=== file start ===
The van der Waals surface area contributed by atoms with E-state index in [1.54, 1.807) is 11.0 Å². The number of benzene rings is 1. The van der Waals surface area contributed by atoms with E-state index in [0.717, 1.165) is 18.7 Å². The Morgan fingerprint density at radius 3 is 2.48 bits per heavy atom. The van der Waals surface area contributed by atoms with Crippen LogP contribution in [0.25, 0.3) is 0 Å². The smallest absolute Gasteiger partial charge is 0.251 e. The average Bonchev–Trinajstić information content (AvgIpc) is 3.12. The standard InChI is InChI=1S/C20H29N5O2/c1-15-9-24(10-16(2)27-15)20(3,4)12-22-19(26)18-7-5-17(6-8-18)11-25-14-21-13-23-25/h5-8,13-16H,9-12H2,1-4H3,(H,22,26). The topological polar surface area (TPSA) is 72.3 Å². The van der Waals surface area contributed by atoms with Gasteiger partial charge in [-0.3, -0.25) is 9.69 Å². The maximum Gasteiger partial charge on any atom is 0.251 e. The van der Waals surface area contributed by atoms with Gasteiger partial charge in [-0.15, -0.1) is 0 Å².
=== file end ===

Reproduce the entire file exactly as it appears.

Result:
The van der Waals surface area contributed by atoms with E-state index in [1.54, 1.807) is 11.0 Å². The number of benzene rings is 1. The van der Waals surface area contributed by atoms with E-state index in [0.717, 1.165) is 18.7 Å². The Morgan fingerprint density at radius 3 is 2.48 bits per heavy atom. The van der Waals surface area contributed by atoms with Crippen LogP contribution in [0.25, 0.3) is 0 Å². The smallest absolute Gasteiger partial charge is 0.251 e. The average Bonchev–Trinajstić information content (AvgIpc) is 3.12. The standard InChI is InChI=1S/C20H29N5O2/c1-15-9-24(10-16(2)27-15)20(3,4)12-22-19(26)18-7-5-17(6-8-18)11-25-14-21-13-23-25/h5-8,13-16H,9-12H2,1-4H3,(H,22,26). The topological polar surface area (TPSA) is 72.3 Å². The van der Waals surface area contributed by atoms with Gasteiger partial charge in [-0.3, -0.25) is 9.69 Å². The maximum Gasteiger partial charge on any atom is 0.251 e. The van der Waals surface area contributed by atoms with Gasteiger partial charge in [-0.15, -0.1) is 0 Å².